Summer solstice arrives; new agers celebrate at Stonehenge

Summer solstice means all-night parties for alternative-minded revelers at Stonehenge.

Summer solstice celebrations at Stonehenge are a modern twist on solstice celebrations which were once a highlight of the pre-Christian calendar.

New Agers and neo-pagans descended on Stonehenge to celebrate the summer solstice, each hoping to catch a glimpse of the sun as it rises above the ancient stone circle early Monday morning.

The annual all-night party typically draws thousands of alternative-minded revelers to the prehistoric monument on Salisbury Plain as they wait for dawn at the Heel Stone, a pockmarked pillar just outside the circle proper which aligns with the rising sun.

"It means a lot to us ... being British and following our pagan roots," said Victoria Campbell, who sported a pair of white angel's wings and had a mass of multicolored flowers in her hair.

IN PICTURES: Stonehenge

The 29-year-old Londoner, who works in the finance industry, also said that "getting away from the city" was a major draw.

"We're hoping for a clear night," she said.

Monday's sunrise, marking the longest day of the year north of the equator, is scheduled to occur over the circle at 4:52 a.m. local time (0352GMT.)

The annual celebrations at Stonehenge, about 80 miles (130 kilometers) southwest of the capital, are a modern twist on solstice celebrations which were once a highlight of the pre-Christian calendar. They survive today largely in the form of bonfires, maypole dances and courtship rituals.

Gina Pratt, a 43-year-old housewife and a self-described witch, said being inside the circle as the sun came up gave her "a kind of a grounding feeling (of) being in touch with the earth again, and the air we breathe."

Pratt, who wore a cape of crushed red velvet and wielded an amethyst-tipped wand, said the event gave rise to conflicting emotions.

"It makes you feel small and insignificant ... but it makes you feel like you're here for a reason," she said.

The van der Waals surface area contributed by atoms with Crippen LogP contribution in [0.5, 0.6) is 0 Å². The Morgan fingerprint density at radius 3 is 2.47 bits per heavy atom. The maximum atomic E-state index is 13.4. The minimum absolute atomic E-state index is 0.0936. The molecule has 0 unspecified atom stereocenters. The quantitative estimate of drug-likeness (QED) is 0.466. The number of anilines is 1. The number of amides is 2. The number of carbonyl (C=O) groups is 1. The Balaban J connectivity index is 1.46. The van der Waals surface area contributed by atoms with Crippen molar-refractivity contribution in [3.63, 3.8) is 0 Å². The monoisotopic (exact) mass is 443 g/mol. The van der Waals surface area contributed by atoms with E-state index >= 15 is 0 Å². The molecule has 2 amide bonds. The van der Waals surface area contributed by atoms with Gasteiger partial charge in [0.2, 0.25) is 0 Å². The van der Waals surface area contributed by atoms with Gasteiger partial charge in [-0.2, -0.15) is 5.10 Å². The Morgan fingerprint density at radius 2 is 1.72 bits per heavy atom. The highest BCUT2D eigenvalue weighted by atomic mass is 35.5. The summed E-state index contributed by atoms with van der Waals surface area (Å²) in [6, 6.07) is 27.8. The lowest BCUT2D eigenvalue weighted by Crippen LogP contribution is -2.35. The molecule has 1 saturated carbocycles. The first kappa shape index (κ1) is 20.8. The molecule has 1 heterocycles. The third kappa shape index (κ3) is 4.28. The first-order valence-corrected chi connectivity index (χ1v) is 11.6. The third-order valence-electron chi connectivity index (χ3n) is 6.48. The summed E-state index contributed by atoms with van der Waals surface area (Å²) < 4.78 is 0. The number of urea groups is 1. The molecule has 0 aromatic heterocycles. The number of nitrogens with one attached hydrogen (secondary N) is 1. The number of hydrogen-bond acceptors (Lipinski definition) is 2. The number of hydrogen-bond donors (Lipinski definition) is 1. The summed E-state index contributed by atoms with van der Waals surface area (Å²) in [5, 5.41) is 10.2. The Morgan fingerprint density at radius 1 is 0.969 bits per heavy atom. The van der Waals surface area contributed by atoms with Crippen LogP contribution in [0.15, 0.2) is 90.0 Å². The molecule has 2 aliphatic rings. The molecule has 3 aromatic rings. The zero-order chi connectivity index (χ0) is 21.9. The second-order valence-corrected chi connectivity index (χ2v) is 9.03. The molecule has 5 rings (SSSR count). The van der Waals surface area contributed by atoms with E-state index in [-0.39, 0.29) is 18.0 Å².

Stonehenge's origins remain a mystery, but theories suggest the grounds were part of a huge astronomical calendar. Others say an ancient sun worshipping culture aligned the structure with the midsummer sunrise and the midwinter sunset. The site was used as a cremation cemetery since its inception, archaeologists say, but it is unclear if that was its principal function.

"The truthful answer is we don't know exactly what it was for," said Amanda Chadburn, an archaeologist with English Heritage, which manages the site.

Whatever its origins, the construction of Stonehenge — built with massive stones drawn from up to 150 miles (240 kilometers) away — gives insight into an ancient culture, Chadburn said in an interview ahead of the solstice.

The World Heritage site was built in three phases between 3000 B.C. and 1600 B.C. It is one of Britain's most popular tourist attractions with more than 850,000 visitors a year. The solstice is one of the few times access is granted inside the stone circle, which has been roped off since 1978, following years of erosion and vandalism.

Police were on hand to ensure the event remained peaceful.

IN PICTURES: Stonehenge

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